The Making of a Gothic Church
"With the rectorship of The Rev. George Flichtner, 1888-1904, the parish moved into the 20th century and St. Paul's ceased to be a rural church in a small village.... The (original) church building had been overcrowded for a long time and Mr. Flichtner was eager to make plans for a new church, one large enough to hold the growing congregation for many years to come. But a parish house was needed even more and the Vestry wisely concentrated on this so that on September 21, 1895 the cornerstone of a parish house was laid. (This was made over years later into the present beautiful chapel.)
"In October 1898, three years after starting the parish house, fifteen members of the congregation petitioned the Vestry to consider building a new church and later the same month an enthusiastic parish meeting was held to discuss this further. With a united parish behind him Mr. Flichtner pressed ahead with plans for the church and on October 22, 1899 the cornerstone was laid by Bishop Starkey.
"Mr. Herbert Turner had been one of the original promoters of the church and his son, Thornton Floyd Turner, was the first child to be baptized in the original church. Since he had become a well known architect, it was appropriate that he be chosen to design both the parish house and the new St. Paul's Church. Mr. Flichtner was a student and admirer of ecclesiastical architecture and his taste and judgment were also very influential in the design of the church. During one summer he went to England and after his return his library was full of photographs and engravings of the English cathedrals which he had visited.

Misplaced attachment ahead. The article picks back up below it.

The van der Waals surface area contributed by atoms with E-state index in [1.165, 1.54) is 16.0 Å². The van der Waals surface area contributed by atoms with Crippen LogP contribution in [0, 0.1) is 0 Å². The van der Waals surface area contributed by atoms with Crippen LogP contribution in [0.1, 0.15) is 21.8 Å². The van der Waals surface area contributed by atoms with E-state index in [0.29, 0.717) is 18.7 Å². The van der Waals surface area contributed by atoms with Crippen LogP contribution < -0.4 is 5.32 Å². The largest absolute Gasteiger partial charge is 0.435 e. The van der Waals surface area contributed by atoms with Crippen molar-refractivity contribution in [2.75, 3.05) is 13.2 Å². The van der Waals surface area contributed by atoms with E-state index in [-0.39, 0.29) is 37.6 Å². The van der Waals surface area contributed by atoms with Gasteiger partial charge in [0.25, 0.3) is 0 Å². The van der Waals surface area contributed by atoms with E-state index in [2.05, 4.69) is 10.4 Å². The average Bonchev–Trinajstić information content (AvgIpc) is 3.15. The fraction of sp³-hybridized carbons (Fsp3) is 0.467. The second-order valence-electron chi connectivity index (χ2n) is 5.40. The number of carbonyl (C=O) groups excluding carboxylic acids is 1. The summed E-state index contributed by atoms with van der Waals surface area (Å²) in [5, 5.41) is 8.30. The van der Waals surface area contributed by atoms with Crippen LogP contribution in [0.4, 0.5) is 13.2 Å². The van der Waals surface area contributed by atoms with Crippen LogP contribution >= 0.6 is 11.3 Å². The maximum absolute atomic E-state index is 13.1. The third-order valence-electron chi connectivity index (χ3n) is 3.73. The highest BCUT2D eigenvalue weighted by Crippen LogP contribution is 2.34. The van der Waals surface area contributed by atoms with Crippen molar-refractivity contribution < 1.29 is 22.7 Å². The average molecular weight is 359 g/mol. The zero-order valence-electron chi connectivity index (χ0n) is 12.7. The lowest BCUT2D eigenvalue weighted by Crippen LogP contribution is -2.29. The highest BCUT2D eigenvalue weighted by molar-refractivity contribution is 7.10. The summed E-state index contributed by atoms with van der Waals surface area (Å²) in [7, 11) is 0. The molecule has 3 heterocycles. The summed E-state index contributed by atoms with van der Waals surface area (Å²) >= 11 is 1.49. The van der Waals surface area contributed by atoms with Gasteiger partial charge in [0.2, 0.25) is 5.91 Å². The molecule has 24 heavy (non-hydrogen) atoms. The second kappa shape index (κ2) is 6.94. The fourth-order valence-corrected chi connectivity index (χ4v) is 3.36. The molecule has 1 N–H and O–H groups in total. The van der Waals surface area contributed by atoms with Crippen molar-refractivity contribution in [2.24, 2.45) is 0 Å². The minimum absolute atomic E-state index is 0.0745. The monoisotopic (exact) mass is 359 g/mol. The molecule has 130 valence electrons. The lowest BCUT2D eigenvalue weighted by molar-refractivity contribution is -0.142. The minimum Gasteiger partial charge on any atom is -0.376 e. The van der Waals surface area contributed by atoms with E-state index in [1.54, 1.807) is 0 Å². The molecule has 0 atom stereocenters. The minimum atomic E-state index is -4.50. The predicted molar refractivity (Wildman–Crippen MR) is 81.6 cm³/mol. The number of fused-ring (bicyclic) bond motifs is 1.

"The church today differs very little from the building that was finished sixty-five years ago. The outside structure has been altered almost none, although the interior has been greatly enriched with beautiful windows and many memorial gifts. The same soft rose and brown limestone that is such a distinctive feature of the older houses of Englewood and that had been used for the original church was procured from a neighboring quarry. Much of the stone in the first church was used again so that the north wall of the present church contains part of the old structure.
"Mr. Flichtner intended the new church to have the dignity and fine proportions of a cathedral. That he succeeded very well is evidenced by the high-domed chancel which forms the head of the cross-shaped building. There are flying buttresses supporting the nave and at the front of the church is the massive tower, twenty-feet square and rising eighty-five feet from the floor of the church. The total cost of the church was $30,000 and it was opened for services on Whitsunday 1900."
Source: St. Paul's Church Englewood, New Jersey 1865-1965...and onward
TEXT BY HELEN V. TAYLOR